Poultrygeist: Night of the Chicken Dead (2006)
The first thing I should point out is that this is a Troma film. If you're a fan of Troma, you'll probably love this film. If you don't like Troma, stay away. If you're ambivalent about Troma, or have no idea who or what Troma is, please read on. Troma is a production company known for its cheaply made, unabashedly offensive, gory, silly movies. In my experience they run from badly acted snoozers to competently acted, creatively written (but still gory and unabashedly offensive) films. Do not watch if you don't like low-brow humor.
As you might guess from the title (and I suspect almost all of Troma's movies start with the title and go from there), this is a movie about zombie chickens. The soulless American Chicken Bunker restaurant chain builds a location on top of an ancient Native American burial ground, causing the restaurant's processed chickens to rise up and attack the staff and customers. Large, veiny chicken eggs also start to appear, and anyone who eats one turns into a zombie chicken! In the middle of this chaos is Bunker employee Arbie (Jason Yachanin), who took the job only to piss off his ex, Wendy (Kate Graham), who's part of a group protesting the restaurant for defiling the burial grounds. Wendy dumped Arbie for Micki (Allyson Sereboff), a militant feminist who's one of the leaders of the protest. (Every character is named after a fast-food restaurant.)
Although I'm used to zombie gore, Troma smashed through that barrier to gore that I had never imagined I would see in film. To my embarassment I found myself laughing, at the same time as I was thinking "Man, that is disgusting!" At other moments, though, the humor went wide of the mark for me, so overall it seemed hit or miss. The dialog was the same way. I had to pay attention to catch the humor in it, and sometimes it was really funny, but other times I just rolled my eyes. At the worst of it, I was reminded of Zombie Doom, the first movie on this site to get zero brains. It was just gore for gore's sake.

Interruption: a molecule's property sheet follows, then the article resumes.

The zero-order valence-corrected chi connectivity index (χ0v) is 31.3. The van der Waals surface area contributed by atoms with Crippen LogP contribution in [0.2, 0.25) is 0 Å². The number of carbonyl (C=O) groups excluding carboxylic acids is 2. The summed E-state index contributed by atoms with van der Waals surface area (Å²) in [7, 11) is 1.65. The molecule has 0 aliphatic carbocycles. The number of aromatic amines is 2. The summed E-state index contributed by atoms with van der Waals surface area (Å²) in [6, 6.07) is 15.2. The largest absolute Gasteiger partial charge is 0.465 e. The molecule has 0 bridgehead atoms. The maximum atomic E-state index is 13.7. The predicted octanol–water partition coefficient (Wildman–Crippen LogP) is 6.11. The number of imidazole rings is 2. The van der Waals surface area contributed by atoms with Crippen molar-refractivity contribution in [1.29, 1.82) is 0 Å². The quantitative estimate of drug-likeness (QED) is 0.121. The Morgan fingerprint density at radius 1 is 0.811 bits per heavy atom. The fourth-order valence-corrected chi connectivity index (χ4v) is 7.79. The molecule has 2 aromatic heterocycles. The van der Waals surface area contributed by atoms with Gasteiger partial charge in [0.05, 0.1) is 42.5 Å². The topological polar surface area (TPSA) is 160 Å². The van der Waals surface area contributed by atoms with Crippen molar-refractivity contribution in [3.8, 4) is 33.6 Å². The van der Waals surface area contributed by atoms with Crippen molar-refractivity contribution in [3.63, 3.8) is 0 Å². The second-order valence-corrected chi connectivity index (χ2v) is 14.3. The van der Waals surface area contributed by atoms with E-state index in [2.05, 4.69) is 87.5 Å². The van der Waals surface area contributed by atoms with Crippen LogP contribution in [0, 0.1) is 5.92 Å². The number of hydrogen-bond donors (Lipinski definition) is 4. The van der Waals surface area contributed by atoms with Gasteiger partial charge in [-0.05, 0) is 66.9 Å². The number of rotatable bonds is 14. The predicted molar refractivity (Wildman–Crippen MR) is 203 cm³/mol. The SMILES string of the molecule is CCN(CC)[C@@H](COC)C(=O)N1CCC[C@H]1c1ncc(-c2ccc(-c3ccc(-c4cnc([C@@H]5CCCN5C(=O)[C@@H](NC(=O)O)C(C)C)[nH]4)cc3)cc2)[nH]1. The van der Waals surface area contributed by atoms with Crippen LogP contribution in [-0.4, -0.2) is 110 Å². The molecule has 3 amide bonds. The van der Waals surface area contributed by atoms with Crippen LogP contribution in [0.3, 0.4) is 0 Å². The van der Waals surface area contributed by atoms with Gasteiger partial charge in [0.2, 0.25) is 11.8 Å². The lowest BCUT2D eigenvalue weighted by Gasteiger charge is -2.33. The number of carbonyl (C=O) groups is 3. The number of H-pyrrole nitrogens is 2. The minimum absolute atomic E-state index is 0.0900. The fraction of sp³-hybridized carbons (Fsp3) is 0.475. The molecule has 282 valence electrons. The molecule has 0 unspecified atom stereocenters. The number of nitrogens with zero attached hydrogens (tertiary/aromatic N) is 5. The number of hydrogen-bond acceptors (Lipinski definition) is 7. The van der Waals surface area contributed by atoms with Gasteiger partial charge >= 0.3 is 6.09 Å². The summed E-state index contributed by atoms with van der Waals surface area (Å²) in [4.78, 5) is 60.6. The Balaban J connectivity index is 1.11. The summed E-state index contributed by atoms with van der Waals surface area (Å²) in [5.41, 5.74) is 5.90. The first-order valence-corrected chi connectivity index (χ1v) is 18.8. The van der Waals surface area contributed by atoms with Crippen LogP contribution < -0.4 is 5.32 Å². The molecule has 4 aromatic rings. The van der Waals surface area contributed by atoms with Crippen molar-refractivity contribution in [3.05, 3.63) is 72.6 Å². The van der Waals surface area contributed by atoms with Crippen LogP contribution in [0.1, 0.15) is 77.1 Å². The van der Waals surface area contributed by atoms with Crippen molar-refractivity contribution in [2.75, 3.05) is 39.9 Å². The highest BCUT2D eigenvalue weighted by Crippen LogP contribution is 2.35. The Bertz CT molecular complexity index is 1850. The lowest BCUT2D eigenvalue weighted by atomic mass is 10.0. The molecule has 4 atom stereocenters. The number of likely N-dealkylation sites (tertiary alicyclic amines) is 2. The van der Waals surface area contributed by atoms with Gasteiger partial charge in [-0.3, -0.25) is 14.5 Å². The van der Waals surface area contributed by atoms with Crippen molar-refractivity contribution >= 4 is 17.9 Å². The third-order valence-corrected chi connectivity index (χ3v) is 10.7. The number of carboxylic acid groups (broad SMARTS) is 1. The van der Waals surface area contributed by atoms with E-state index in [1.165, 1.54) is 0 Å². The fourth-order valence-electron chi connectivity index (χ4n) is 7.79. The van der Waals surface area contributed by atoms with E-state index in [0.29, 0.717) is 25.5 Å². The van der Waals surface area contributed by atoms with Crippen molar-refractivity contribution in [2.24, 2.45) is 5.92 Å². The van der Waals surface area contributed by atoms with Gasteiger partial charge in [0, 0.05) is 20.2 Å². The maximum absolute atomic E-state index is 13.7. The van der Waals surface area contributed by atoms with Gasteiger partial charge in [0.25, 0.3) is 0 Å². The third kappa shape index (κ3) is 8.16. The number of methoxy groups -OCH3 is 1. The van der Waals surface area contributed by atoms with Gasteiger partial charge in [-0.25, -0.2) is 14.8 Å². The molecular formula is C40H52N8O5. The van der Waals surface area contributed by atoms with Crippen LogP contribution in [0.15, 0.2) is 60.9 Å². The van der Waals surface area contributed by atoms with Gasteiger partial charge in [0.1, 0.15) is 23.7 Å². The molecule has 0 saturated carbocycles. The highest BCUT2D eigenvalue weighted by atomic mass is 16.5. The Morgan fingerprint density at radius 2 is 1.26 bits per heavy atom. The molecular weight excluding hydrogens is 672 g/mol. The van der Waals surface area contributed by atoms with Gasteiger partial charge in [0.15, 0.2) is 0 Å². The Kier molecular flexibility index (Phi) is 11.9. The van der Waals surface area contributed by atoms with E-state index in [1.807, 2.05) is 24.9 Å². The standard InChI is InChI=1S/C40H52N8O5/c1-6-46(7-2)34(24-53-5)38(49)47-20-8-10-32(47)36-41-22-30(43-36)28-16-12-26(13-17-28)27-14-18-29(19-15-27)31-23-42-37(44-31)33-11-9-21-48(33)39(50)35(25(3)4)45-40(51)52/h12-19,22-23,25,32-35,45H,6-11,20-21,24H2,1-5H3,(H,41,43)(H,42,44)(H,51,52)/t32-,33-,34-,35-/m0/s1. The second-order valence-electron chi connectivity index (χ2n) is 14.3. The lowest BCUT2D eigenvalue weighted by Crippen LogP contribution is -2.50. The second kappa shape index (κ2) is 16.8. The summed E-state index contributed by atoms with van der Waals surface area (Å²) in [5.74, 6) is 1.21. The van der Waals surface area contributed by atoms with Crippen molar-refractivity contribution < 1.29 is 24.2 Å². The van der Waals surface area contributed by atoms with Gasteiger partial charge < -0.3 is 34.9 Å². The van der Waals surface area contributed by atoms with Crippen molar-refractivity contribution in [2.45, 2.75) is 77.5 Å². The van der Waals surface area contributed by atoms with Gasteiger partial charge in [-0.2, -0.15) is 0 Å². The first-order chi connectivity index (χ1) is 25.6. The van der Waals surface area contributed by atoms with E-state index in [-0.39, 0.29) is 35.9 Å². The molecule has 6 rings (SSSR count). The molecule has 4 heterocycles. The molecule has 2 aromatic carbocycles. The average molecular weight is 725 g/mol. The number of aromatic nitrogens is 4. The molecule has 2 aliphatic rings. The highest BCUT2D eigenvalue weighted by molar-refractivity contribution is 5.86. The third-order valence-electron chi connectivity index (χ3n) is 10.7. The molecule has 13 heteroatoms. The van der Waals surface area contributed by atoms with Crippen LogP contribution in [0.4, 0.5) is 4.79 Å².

To add a little something to the film, occasionally the characters break into song! The content of the songs is no less crude than the rest of the humor, but they're well-written, and Kate Graham, at least, can actually sing. Yachanin can carry a tune, but he's passable at best. However, Troma films aren't made to showcase musical ability any more than they're made to showcase good acting, so this isn't that surprising.
Sometimes Troma is funny, and sometimes it seems like they're just trying to push all the buttons they can. Although this movie got some laughs out of me, most of the time I found myself thinking "I can see how that could be funny." Maybe I wasn't in the right mood, or maybe that kind of humor just doesn't work for me, but aside from the novelty of the premise, the movie didn't do much for me. If you're open-minded and have never seen a Troma film, you might want to give it a try, but don't say I didn't warn you.